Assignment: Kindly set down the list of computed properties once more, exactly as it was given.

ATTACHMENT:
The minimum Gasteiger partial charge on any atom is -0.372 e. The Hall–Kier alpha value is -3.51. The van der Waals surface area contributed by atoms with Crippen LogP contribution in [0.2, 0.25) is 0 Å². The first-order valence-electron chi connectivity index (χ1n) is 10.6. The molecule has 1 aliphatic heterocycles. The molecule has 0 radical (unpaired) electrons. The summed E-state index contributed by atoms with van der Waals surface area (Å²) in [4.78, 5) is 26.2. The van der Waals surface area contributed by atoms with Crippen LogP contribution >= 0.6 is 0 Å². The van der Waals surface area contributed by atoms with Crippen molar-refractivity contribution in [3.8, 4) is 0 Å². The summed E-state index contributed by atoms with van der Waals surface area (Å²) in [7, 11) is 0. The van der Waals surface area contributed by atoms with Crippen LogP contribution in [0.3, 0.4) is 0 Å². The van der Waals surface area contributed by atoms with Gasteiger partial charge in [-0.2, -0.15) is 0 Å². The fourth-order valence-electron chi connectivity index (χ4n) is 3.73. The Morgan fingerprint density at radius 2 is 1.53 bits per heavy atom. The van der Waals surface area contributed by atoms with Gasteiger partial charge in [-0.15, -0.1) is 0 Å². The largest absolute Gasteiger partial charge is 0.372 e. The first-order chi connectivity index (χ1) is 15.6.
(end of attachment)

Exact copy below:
The minimum Gasteiger partial charge on any atom is -0.372 e. The Hall–Kier alpha value is -3.51. The van der Waals surface area contributed by atoms with Crippen LogP contribution in [0.2, 0.25) is 0 Å². The first-order valence-electron chi connectivity index (χ1n) is 10.6. The molecule has 1 aliphatic heterocycles. The molecule has 0 radical (unpaired) electrons. The summed E-state index contributed by atoms with van der Waals surface area (Å²) in [4.78, 5) is 26.2. The van der Waals surface area contributed by atoms with Crippen LogP contribution >= 0.6 is 0 Å². The van der Waals surface area contributed by atoms with Crippen molar-refractivity contribution in [3.8, 4) is 0 Å². The summed E-state index contributed by atoms with van der Waals surface area (Å²) in [7, 11) is 0. The van der Waals surface area contributed by atoms with Crippen LogP contribution in [0.3, 0.4) is 0 Å². The van der Waals surface area contributed by atoms with Gasteiger partial charge in [-0.2, -0.15) is 0 Å². The fourth-order valence-electron chi connectivity index (χ4n) is 3.73. The Morgan fingerprint density at radius 2 is 1.53 bits per heavy atom. The van der Waals surface area contributed by atoms with Gasteiger partial charge in [-0.15, -0.1) is 0 Å². The largest absolute Gasteiger partial charge is 0.372 e. The first-order chi connectivity index (χ1) is 15.6.